Ellerbe, who has faced multiple calls for his resignation in  the midst of numerous issues facing the city’s fire and EMS response  capabilities, said that the equipment problems his department faces are due to  them “holding on to things” for too long.

The chief told members of the D.C. Council that just 58 of the District’s 111  ambulances are currently in service.

For Ellerbe, Thursday’s hearing was an uncomfortable grilling. But for Durand  Ford, Jr.,  it was like ripping the scab off a wound.

His father, Durand Ford, Sr., died from a heart attack on New Year’s Day  while waiting for an ambulance. Ford’s death was one of three incidents under  the microscope during Thursday’s testimony on slow response times.

At issue is whether the three problems in the last three months are because  of a systemic breakdown or if, as Chief Ellerbe and Deputy Mayor Paul Quander  contend, unfortunate outliers.

“The events of New Year’s Day are atypical, hopefully never happen again,” Quander says.

More than 100 firefighters called out sick on New Year’s Eve. But the  subsequent two incidents involving an MPD motorcycle officer and a stroke  patient being transported in the cab of a fire truck are being blamed on an  aging fleet and a lack of paramedics.

“Sometimes it takes an incident to realize there are these issues,” Ellerbe  says.

Ford, however, calls these problems just an opportunity to punt the  blame.

The department came under even more intense scrutiny on March 5 after a Metropolitan  Police Department officer had to wait nearly 20 minute for a mutual aide  Prince George’s County ambulance to tend to him on after he was injured in a  hit-and-run in Southeast.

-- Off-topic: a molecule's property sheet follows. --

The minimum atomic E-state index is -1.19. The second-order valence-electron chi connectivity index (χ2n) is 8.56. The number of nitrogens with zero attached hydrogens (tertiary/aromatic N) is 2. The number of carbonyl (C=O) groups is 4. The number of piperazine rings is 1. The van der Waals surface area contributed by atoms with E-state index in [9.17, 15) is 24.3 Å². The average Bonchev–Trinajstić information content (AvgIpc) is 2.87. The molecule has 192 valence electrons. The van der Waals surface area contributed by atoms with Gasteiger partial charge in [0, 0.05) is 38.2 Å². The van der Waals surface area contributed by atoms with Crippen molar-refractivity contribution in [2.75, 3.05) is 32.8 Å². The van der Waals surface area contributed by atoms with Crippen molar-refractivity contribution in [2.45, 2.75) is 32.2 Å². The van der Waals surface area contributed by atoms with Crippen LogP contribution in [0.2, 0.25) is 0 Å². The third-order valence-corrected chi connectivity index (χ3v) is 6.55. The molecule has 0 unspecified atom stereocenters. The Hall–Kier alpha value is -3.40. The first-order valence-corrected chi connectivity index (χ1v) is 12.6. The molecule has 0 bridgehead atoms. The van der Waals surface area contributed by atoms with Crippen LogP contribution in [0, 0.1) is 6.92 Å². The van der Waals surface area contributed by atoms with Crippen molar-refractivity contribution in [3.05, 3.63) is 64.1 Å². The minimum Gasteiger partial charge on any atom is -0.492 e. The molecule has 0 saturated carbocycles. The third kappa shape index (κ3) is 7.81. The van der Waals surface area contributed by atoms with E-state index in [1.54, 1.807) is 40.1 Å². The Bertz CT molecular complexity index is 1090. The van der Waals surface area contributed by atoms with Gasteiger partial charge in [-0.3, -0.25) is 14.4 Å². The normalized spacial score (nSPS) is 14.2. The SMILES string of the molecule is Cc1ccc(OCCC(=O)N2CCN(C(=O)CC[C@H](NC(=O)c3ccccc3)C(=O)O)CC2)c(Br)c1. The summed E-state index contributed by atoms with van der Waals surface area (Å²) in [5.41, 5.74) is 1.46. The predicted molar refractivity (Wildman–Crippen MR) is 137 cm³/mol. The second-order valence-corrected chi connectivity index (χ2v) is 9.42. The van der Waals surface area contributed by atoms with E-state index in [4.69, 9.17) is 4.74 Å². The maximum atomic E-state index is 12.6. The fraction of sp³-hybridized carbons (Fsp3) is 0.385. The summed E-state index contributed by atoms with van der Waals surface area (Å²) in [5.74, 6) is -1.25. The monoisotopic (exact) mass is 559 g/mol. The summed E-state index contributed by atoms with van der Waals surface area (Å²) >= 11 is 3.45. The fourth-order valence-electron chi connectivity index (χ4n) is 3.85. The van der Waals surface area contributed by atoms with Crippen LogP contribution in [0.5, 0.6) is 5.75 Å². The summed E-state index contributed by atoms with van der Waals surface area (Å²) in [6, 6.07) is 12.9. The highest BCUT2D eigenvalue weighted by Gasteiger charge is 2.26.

A recently-released city report indicated that three D.C. ambulances were  improperly out of service that night, forcing the need for a Maryland-based unit  to respond. The officer finally made it to an area hospital nearly an hour after  he was hit.

Seven city employees were disciplined for the inadequate response.

Ellerbe also said that the department had been operating under an incorrect  inventory list for about a year.

In response, though, D.C. Council Chairman Phil Mendelson told Ellerbe that  the issues were a “management problem” and that he needs to find a staff that  can get their jobs done more effectively.

In a statement released Thursday, Ed Smith, the president of the D.C. Fire  Union Local 36, said that the D.C. Fire & EMS Department is living on  “borrowed time.”

“Nothing proves Chief Ellerbe’s negligence more than the state of the fleet  of reserve ambulances and fire trucks that is supposed to be at the ready at all  times,” Smith said. “The fleet is virtually non-existent and has been a key  factor in recent well-publicized EMS failures.”

Ellerbe  overwhelmingly received a vote of no confidence from the fire union on  Monday. Immediately after the 300-37 vote, D.C. Mayor Vincent Gray and  Deputy Mayor for Public Safety Paul Quander threw their support behind  Ellerbe.